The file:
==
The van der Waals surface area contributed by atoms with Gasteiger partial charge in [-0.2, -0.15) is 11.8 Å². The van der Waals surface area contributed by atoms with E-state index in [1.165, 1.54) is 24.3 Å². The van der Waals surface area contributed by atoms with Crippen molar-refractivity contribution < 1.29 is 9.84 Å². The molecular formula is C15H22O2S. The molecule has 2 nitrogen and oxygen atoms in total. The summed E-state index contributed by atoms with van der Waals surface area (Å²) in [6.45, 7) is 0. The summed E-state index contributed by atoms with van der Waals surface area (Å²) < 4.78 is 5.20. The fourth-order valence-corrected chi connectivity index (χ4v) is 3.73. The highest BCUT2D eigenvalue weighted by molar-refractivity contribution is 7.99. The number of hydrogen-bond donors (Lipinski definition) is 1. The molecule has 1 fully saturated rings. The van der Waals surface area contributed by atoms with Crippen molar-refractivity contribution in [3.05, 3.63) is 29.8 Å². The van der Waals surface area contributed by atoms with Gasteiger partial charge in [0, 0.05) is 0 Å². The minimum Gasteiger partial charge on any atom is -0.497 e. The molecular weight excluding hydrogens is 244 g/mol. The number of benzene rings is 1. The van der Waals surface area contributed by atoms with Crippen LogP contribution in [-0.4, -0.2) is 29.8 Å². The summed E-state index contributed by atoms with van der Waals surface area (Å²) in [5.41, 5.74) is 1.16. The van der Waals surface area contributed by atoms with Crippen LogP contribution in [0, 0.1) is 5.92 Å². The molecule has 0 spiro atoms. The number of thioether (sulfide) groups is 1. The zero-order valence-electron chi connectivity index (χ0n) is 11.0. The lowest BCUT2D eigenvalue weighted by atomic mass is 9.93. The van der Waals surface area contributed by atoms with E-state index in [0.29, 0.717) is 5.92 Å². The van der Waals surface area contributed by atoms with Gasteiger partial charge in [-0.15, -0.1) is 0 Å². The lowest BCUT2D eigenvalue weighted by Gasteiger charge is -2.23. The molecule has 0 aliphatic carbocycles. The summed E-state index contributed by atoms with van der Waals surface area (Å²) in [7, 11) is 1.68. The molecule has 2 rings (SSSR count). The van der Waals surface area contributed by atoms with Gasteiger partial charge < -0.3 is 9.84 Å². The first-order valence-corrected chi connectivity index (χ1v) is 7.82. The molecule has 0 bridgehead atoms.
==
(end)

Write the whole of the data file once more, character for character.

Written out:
The van der Waals surface area contributed by atoms with Gasteiger partial charge in [-0.2, -0.15) is 11.8 Å². The van der Waals surface area contributed by atoms with E-state index in [1.165, 1.54) is 24.3 Å². The van der Waals surface area contributed by atoms with Crippen molar-refractivity contribution < 1.29 is 9.84 Å². The molecular formula is C15H22O2S. The molecule has 2 nitrogen and oxygen atoms in total. The summed E-state index contributed by atoms with van der Waals surface area (Å²) in [6.45, 7) is 0. The summed E-state index contributed by atoms with van der Waals surface area (Å²) < 4.78 is 5.20. The fourth-order valence-corrected chi connectivity index (χ4v) is 3.73. The highest BCUT2D eigenvalue weighted by molar-refractivity contribution is 7.99. The number of hydrogen-bond donors (Lipinski definition) is 1. The molecule has 1 fully saturated rings. The van der Waals surface area contributed by atoms with Crippen molar-refractivity contribution in [3.05, 3.63) is 29.8 Å². The van der Waals surface area contributed by atoms with Gasteiger partial charge in [0, 0.05) is 0 Å². The minimum Gasteiger partial charge on any atom is -0.497 e. The molecular weight excluding hydrogens is 244 g/mol. The number of benzene rings is 1. The van der Waals surface area contributed by atoms with Crippen LogP contribution in [-0.4, -0.2) is 29.8 Å². The summed E-state index contributed by atoms with van der Waals surface area (Å²) in [5.41, 5.74) is 1.16. The van der Waals surface area contributed by atoms with Crippen LogP contribution in [0, 0.1) is 5.92 Å². The molecule has 0 spiro atoms. The number of thioether (sulfide) groups is 1. The zero-order valence-electron chi connectivity index (χ0n) is 11.0. The lowest BCUT2D eigenvalue weighted by atomic mass is 9.93. The van der Waals surface area contributed by atoms with E-state index in [0.29, 0.717) is 5.92 Å². The van der Waals surface area contributed by atoms with Gasteiger partial charge in [-0.15, -0.1) is 0 Å². The lowest BCUT2D eigenvalue weighted by Gasteiger charge is -2.23. The molecule has 0 aliphatic carbocycles. The summed E-state index contributed by atoms with van der Waals surface area (Å²) in [7, 11) is 1.68. The molecule has 2 rings (SSSR count). The van der Waals surface area contributed by atoms with Gasteiger partial charge < -0.3 is 9.84 Å². The first-order valence-corrected chi connectivity index (χ1v) is 7.82. The molecule has 0 bridgehead atoms.